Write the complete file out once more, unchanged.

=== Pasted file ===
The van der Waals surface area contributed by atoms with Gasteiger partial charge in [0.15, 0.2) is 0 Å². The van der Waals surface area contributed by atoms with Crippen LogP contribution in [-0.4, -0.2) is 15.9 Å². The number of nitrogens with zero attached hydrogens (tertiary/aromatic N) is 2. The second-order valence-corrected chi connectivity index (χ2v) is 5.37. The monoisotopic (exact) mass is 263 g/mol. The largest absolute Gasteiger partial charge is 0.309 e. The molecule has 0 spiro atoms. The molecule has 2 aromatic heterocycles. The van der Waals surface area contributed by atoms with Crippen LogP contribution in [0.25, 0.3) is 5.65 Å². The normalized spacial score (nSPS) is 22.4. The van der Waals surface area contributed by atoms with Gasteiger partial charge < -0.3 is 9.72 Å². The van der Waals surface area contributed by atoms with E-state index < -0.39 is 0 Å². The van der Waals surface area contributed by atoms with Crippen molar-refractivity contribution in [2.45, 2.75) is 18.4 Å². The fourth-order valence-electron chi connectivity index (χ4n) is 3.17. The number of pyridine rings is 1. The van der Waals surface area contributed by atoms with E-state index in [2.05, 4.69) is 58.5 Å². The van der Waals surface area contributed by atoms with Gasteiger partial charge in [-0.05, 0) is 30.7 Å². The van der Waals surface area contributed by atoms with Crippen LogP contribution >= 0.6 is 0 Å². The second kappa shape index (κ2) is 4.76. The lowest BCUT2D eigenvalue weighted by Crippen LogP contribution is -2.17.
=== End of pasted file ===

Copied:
The van der Waals surface area contributed by atoms with Gasteiger partial charge in [0.15, 0.2) is 0 Å². The van der Waals surface area contributed by atoms with Crippen LogP contribution in [-0.4, -0.2) is 15.9 Å². The number of nitrogens with zero attached hydrogens (tertiary/aromatic N) is 2. The second-order valence-corrected chi connectivity index (χ2v) is 5.37. The monoisotopic (exact) mass is 263 g/mol. The largest absolute Gasteiger partial charge is 0.309 e. The molecule has 0 spiro atoms. The molecule has 2 aromatic heterocycles. The van der Waals surface area contributed by atoms with Crippen LogP contribution in [0.25, 0.3) is 5.65 Å². The normalized spacial score (nSPS) is 22.4. The van der Waals surface area contributed by atoms with Gasteiger partial charge < -0.3 is 9.72 Å². The van der Waals surface area contributed by atoms with E-state index < -0.39 is 0 Å². The van der Waals surface area contributed by atoms with Crippen molar-refractivity contribution in [2.45, 2.75) is 18.4 Å². The fourth-order valence-electron chi connectivity index (χ4n) is 3.17. The number of pyridine rings is 1. The van der Waals surface area contributed by atoms with E-state index in [2.05, 4.69) is 58.5 Å². The van der Waals surface area contributed by atoms with Gasteiger partial charge in [-0.05, 0) is 30.7 Å². The van der Waals surface area contributed by atoms with Crippen LogP contribution >= 0.6 is 0 Å². The second kappa shape index (κ2) is 4.76. The lowest BCUT2D eigenvalue weighted by Crippen LogP contribution is -2.17.